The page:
Skip to main content

Unit information: Infection and Immunity in 2020/21

Unit name Infection and Immunity
Unit code PANM22041
Credit points 20
Level of study I/5
Teaching block(s) Teaching Block 1 (weeks 1 - 12)
Unit director Dr. Matthews
Open unit status Not open




School/department School of Cellular and Molecular Medicine
Faculty Faculty of Life Sciences


Pathogenesis of infectious diseases; the nature of host immune responses; the mechanisms of viral and bacterial immune evasion; the strategies of chemotherapy and vaccination used to treat and prevent human infection.

The unit provides coverage of the immune system and immune responses to bacteria, viruses, protozoa and worms, as well as host-parasite interactions. It covers aspects of pathogenesis and how vaccination is used to prevent human infection. It provides practical experience of immunological and microbiological experimental techniques. The unit is delivered using a series of integrated lectures, tutorials and laboratory sessions.

Unit aims:

To provide students with information about:

  1. the immune system
  2. host-parasite interactions
  3. immune responses to bacteria, viruses and the classical parasites, protozoa and worms
  4. mechanisms of bacterial, viral and parasite immune-evasion
  5. infection-induced pathogenesis
  6. vaccination strategies
  7. emerging infectious agents

To teach students skills including:

  1. safe execution of immunological and microbiological experimental techniques
  2. data interpretation and problem solving
  3. essay writing based on literature database searches
  4. oral presentation of complex scientific issues

Intended learning outcomes

At the end of the unit a successful student will be able to:

  1. discuss the components of the immune system,
  2. explain host-parasite interactions,
  3. describe immune responses to bacteria, viruses and the classical parasites, protozoa and worms,
  4. summarise mechanisms of bacterial, viral and parasite immune-evasion,
  5. describe examples of infection-induced pathogenesis,
  6. discuss vaccination strategies,
  7. describe how new infectious agents emerge
  8. understand and describe how to carry out immunological and microbiological experimental techniques,
  9. describe these experimental techniques,
  10. interpret data and solve problems,
  11. write essays based on literature database searches,
  12. present scientific information and complex arguments in written and oral form,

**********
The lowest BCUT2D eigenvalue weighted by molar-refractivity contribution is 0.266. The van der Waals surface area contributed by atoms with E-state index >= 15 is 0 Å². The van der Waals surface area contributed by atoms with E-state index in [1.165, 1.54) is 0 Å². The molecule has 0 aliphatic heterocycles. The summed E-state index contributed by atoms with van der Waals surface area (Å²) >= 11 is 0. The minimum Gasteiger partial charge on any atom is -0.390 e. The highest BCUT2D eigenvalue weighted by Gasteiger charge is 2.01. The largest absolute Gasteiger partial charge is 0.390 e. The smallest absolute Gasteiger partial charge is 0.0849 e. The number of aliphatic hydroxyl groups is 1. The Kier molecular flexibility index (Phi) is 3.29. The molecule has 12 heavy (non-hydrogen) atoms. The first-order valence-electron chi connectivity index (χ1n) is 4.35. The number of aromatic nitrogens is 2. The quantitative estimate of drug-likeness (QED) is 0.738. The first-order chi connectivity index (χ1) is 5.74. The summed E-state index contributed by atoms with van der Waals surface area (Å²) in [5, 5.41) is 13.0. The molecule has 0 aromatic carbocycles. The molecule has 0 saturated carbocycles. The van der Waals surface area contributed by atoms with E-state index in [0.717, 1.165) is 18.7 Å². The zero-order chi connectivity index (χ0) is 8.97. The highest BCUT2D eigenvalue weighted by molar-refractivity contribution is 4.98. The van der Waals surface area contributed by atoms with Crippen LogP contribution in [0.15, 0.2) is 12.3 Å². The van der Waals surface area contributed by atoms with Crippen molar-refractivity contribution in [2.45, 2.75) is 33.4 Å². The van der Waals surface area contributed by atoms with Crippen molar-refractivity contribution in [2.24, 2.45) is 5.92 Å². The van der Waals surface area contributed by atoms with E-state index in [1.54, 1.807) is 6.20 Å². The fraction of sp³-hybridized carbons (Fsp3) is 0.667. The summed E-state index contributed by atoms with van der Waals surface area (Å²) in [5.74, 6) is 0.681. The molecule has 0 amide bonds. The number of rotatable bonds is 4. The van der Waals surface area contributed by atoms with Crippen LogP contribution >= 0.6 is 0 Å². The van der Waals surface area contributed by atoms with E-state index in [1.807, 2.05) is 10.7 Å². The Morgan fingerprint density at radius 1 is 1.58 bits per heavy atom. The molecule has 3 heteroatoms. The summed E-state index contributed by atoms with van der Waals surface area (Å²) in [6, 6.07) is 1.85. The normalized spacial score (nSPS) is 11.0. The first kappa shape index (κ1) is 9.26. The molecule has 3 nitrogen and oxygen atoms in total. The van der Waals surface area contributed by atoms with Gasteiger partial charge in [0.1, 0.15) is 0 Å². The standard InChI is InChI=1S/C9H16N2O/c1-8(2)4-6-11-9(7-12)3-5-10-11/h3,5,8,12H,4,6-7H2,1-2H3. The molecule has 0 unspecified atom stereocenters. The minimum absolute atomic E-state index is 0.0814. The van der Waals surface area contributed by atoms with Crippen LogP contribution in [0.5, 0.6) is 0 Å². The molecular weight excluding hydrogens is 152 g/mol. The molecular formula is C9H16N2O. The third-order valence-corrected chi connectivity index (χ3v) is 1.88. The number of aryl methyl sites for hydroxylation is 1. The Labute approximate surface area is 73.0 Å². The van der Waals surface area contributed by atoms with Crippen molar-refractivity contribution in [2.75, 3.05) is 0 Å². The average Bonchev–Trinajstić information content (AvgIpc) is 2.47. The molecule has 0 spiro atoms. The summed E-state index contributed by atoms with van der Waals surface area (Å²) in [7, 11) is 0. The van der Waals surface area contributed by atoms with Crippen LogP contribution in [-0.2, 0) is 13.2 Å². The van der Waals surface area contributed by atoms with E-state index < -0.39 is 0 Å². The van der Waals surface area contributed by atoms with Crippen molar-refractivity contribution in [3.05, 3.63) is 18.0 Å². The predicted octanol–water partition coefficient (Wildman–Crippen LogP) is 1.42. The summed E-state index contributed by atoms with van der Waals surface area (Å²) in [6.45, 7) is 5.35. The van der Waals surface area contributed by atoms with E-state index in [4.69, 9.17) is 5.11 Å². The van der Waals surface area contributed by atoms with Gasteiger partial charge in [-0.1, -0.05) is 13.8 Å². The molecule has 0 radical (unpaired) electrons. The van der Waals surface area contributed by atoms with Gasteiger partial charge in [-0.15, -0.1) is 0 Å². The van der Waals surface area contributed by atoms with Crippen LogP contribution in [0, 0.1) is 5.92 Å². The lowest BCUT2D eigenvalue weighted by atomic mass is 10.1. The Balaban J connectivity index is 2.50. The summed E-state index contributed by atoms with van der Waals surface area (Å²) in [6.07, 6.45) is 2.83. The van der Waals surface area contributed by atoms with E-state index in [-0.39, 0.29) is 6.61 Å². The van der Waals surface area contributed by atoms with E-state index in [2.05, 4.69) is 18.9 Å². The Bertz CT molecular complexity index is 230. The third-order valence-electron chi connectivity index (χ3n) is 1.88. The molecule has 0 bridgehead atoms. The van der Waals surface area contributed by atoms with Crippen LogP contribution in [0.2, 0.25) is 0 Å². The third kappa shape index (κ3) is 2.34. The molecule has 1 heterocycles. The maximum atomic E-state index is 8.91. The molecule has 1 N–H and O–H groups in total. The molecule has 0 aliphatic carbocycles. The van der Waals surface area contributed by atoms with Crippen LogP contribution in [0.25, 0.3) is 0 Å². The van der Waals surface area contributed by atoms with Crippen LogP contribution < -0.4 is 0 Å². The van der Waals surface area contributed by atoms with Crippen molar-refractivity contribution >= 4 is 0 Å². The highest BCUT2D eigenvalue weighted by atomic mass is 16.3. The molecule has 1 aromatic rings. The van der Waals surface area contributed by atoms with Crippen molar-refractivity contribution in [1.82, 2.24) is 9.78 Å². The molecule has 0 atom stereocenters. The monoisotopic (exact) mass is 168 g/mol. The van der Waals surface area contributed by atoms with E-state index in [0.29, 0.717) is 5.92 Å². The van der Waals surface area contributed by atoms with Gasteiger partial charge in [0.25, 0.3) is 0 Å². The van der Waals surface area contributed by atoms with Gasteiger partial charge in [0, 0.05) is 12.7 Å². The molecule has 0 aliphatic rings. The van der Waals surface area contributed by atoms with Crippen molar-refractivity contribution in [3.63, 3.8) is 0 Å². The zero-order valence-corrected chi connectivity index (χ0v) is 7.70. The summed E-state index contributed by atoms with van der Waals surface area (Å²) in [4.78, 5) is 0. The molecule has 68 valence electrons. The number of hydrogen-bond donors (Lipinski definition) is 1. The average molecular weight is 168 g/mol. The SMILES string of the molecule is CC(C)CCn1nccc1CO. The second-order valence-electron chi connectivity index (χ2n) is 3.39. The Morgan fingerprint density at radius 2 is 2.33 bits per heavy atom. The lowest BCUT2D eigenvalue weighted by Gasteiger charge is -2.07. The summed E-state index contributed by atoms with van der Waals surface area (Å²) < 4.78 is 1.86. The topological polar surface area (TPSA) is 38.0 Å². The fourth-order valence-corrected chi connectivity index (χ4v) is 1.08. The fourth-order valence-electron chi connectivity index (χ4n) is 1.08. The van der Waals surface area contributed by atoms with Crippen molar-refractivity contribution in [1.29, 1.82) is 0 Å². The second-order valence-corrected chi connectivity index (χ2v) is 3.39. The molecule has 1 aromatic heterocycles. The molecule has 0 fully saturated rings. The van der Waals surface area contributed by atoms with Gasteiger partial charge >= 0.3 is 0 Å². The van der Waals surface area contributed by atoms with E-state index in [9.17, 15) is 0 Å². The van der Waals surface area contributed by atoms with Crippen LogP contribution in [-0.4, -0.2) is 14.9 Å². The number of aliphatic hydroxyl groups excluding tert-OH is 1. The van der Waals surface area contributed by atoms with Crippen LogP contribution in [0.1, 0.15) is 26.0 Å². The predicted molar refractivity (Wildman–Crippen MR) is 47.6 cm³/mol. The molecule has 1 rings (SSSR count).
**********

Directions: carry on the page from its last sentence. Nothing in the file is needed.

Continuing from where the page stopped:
13. undertake the further study of infection and immunity at Level 6.

Teaching details

Online delivery of lectures and exercises


Practicals and/or online practicals supported by eBiolabs

Assessment Details

Summative assessment:

Essay (20%)

Oral presentation (10%)

eBiolabs pre-lab quizzes and post-lab assignments (10%)

Examination (January) (60%)

The exams will cover learning outcomes 1-7, 9,10,12

The laboratory write-ups will assess learning outcomes 8-10, 12.

The essay and oral presentation will cover learning outcome 12 and any from 1-7.

Formative assessment:

For formative purposes students will receive feedback as follows:

  • The essay will be marked and returned with written feedback.
  • Electronic feedback will be provided for the pre-lab and post-lab work via eBiolabs.
  • Oral presentations will be marked and subject to verbal feedback during the tutorial and a written feedback sheet provided.
  • Feedback during practical classes will be provided by staff and demonstrators.
  • A breakdown of marks for the exam will be provided and additional feedback will be provided by the Unit Director on request.

Reading and References


  • Janeway’s Immunobiology. Murphy, K et al. 9th edition. Garland Science, 2016. ISBN:9780815345510.

(Students who expect to study immunology topics at Level 6/H may wish to purchase this book).

  • The Immune System. Parham, P. 4th edition. Garland Science 2015. (Recommended for those students who have not taken any Immunology in Level 4/C)
  • Bacterial Pathogenesis: a molecular approach. Salyers A et al. 3rd edition. ASM Press 2011. ISBN:1555814182
  • Viruses – Biology, Applications and Control. DR Harper, Garland Science. 2012. ISBN:978-0-8153-4150-5

Further reading:

  • The following text is recommended for those who have not taken microbiology units in the first year.
  • Microbiology: a clinical approach. Strelkauskas, A. Garland Science 2015. ISBN:978-0815345138.

All textbooks are available in the Medical Sciences library.